Bill Kerr raised the bar for physics students and his department
By Kerry M. King (’85)
Office of Creative Services
Posted May 19, 2008
Over the course of his long teaching career, Professor of Physics W.C. “Bill” Kerr estimates that he must have taught Maxwell’s equations to several hundred students. And he hopes that at least a few of them remembered the equations long after they left his class. If not, they will surely remember the day their professor — whose buttoned-downed, reserved demeanor belies his witty sense of humor — pulled what he calls his “act.”
“I have a T-shirt with Maxwell’s equations on it, and when we got to that in the class, I would wear the T-shirt to class under my dress shirt and tie,” he says. “About halfway through the lecture, I would do a ‘strip tease’ by removing my shirt and tie to display the T-shirt. I wanted to do something dramatic to emphasize the scientific synthesis they had just seen: all of classical electricity, magnetism and optics described by four equations that fit on a T-shirt. I hope some of them remember it.”
Kerr is hanging up his T-shirt after teaching at Wake Forest for 38 years. If not his T-shirt, he’ll undoubtedly be remembered for his immeasurable contributions to the stellar reputation of the physics department and to the lives of the students who have come through the department.
“Bill Kerr changed my life through his accessibility, patience and unflagging good nature,” said one of his former students, Kathy Meiburg Whatley (’77, P ’11), who was recently named provost of Berry College in Georgia. “He was my finest role model, and I became determined to someday be the next generation’s Dr. Kerr. Over the years I came to realize what a truly dedicated and amazing professor he is. He is a world-class scientist, who always had time for a question from a lowly sophomore or a fellow professor.”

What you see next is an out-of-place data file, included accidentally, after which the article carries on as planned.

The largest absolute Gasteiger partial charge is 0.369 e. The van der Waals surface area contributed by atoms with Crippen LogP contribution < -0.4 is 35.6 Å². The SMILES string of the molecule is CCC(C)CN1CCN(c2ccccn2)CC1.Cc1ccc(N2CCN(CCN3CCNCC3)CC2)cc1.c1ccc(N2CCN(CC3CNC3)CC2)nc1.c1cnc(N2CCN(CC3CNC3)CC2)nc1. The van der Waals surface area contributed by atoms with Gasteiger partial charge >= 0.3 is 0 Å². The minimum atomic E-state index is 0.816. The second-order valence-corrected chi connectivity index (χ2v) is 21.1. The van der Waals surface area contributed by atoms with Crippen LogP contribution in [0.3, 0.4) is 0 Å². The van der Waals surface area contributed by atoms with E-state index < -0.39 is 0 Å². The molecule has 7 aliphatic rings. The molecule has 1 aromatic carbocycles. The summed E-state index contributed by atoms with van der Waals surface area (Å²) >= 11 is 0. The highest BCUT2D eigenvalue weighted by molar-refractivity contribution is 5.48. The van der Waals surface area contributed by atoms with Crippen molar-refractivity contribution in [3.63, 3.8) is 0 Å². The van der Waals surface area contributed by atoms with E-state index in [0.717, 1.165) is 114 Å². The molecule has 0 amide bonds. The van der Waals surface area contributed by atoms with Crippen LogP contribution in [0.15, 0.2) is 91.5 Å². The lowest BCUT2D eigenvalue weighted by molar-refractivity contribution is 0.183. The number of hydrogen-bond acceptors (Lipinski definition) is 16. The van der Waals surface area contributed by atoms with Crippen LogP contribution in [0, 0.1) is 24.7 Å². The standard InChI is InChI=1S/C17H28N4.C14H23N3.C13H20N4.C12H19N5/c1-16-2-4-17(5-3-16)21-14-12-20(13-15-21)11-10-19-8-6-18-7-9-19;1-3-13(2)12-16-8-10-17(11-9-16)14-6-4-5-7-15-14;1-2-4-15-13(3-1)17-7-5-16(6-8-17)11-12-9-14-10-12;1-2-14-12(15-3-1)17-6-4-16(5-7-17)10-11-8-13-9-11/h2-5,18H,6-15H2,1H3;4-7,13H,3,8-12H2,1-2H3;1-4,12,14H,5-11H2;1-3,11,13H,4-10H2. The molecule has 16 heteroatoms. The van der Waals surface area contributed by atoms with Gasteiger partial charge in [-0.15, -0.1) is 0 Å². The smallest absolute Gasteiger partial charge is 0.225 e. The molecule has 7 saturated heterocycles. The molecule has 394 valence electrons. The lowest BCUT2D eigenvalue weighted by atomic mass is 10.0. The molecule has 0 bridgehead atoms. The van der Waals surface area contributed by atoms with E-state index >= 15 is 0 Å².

Most students who have come through the physics program have come to know Kerr well; for the last 16 years, he has been the undergraduate advisor for physics majors. He regularly taught an undergraduate class called “Modern Physics,” in which students encountered new ideas from relativity and quantum mechanics for the first time, and a graduate class on “Solid State Physics.” For the last 25 years, he has been the only faculty member to teach the graduate class on “Statistical Mechanics.”
His influence has been felt by colleagues as well. “He has always imposed high standards on himself, and has helped maintain high standards for the physics program at Wake Forest throughout his career,” said Professor and Chair of Physics Keith Bonin.
Kerr will be moving out of his third-floor office in Olin Physical Laboratory this summer, but he will still have a desk in the building and plans to continue his research. He says he’ll miss the regular interaction with students. “We have always had good students,” he says. “And the growth of the department over the last 15 years has been quite exciting, especially after we moved into this building (in 1989). It gave us opportunities to do more things.”
A native of the small town of Carrollton, Ohio, Kerr majored in physics and mathematics at The College of Wooster, where he met his future wife, Sandria, during freshman orientation. He won a Woodrow Wilson Graduate Fellowship and used it to attend Cornell University, where he obtained his Ph.D. in theoretical physics. He had post-doctoral positions as a research assistant at the Institute for Theoretical Physics, Chalmers University of Technology in Goteborg, Sweden, and at the Argonne National Laboratory outside Chicago.